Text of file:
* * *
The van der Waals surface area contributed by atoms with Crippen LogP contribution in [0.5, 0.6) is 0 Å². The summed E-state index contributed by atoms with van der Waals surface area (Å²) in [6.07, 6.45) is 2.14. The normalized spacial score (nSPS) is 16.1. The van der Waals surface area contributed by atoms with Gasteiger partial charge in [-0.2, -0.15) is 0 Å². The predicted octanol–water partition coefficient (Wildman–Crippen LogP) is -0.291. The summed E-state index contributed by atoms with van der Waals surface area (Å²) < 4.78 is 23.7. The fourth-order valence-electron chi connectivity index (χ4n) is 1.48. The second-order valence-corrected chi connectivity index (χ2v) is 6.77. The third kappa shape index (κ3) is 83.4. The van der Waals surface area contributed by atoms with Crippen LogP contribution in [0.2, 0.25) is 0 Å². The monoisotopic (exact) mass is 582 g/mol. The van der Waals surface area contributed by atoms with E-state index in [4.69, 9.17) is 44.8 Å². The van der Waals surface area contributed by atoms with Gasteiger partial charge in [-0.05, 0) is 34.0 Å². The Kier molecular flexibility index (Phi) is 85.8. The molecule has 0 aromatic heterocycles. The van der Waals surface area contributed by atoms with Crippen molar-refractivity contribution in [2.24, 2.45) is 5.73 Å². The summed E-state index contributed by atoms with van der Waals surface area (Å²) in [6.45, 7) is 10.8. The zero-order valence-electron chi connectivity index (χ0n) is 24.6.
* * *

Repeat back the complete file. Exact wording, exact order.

The van der Waals surface area contributed by atoms with Crippen LogP contribution in [0.5, 0.6) is 0 Å². The summed E-state index contributed by atoms with van der Waals surface area (Å²) in [6.07, 6.45) is 2.14. The normalized spacial score (nSPS) is 16.1. The van der Waals surface area contributed by atoms with Gasteiger partial charge in [-0.2, -0.15) is 0 Å². The predicted octanol–water partition coefficient (Wildman–Crippen LogP) is -0.291. The summed E-state index contributed by atoms with van der Waals surface area (Å²) < 4.78 is 23.7. The fourth-order valence-electron chi connectivity index (χ4n) is 1.48. The second-order valence-corrected chi connectivity index (χ2v) is 6.77. The third kappa shape index (κ3) is 83.4. The van der Waals surface area contributed by atoms with Crippen LogP contribution in [0.2, 0.25) is 0 Å². The monoisotopic (exact) mass is 582 g/mol. The van der Waals surface area contributed by atoms with E-state index in [4.69, 9.17) is 44.8 Å². The van der Waals surface area contributed by atoms with Gasteiger partial charge in [-0.05, 0) is 34.0 Å². The Kier molecular flexibility index (Phi) is 85.8. The molecule has 0 aromatic heterocycles. The van der Waals surface area contributed by atoms with Crippen molar-refractivity contribution in [2.24, 2.45) is 5.73 Å². The summed E-state index contributed by atoms with van der Waals surface area (Å²) in [6.45, 7) is 10.8. The zero-order valence-electron chi connectivity index (χ0n) is 24.6.